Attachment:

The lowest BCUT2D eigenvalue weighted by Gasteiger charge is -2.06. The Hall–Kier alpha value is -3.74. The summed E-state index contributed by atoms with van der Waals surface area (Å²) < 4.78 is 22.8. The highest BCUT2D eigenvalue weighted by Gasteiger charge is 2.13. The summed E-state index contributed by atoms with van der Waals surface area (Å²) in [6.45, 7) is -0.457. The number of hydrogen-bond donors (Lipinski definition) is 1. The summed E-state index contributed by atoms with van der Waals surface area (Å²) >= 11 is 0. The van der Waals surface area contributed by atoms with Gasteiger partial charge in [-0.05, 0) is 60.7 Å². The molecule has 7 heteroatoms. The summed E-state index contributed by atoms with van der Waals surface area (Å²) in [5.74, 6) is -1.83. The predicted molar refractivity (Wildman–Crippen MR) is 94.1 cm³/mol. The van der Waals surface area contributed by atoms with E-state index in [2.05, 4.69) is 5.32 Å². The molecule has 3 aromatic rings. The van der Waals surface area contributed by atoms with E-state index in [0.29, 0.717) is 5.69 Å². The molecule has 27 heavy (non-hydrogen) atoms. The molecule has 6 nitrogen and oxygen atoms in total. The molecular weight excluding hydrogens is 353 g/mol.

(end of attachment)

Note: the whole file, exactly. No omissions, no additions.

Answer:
The lowest BCUT2D eigenvalue weighted by Gasteiger charge is -2.06. The Hall–Kier alpha value is -3.74. The summed E-state index contributed by atoms with van der Waals surface area (Å²) < 4.78 is 22.8. The highest BCUT2D eigenvalue weighted by Gasteiger charge is 2.13. The summed E-state index contributed by atoms with van der Waals surface area (Å²) in [6.45, 7) is -0.457. The number of hydrogen-bond donors (Lipinski definition) is 1. The summed E-state index contributed by atoms with van der Waals surface area (Å²) >= 11 is 0. The van der Waals surface area contributed by atoms with Gasteiger partial charge in [-0.05, 0) is 60.7 Å². The molecule has 7 heteroatoms. The summed E-state index contributed by atoms with van der Waals surface area (Å²) in [5.74, 6) is -1.83. The predicted molar refractivity (Wildman–Crippen MR) is 94.1 cm³/mol. The van der Waals surface area contributed by atoms with E-state index in [2.05, 4.69) is 5.32 Å². The molecule has 3 aromatic rings. The van der Waals surface area contributed by atoms with E-state index in [0.29, 0.717) is 5.69 Å². The molecule has 27 heavy (non-hydrogen) atoms. The molecule has 6 nitrogen and oxygen atoms in total. The molecular weight excluding hydrogens is 353 g/mol.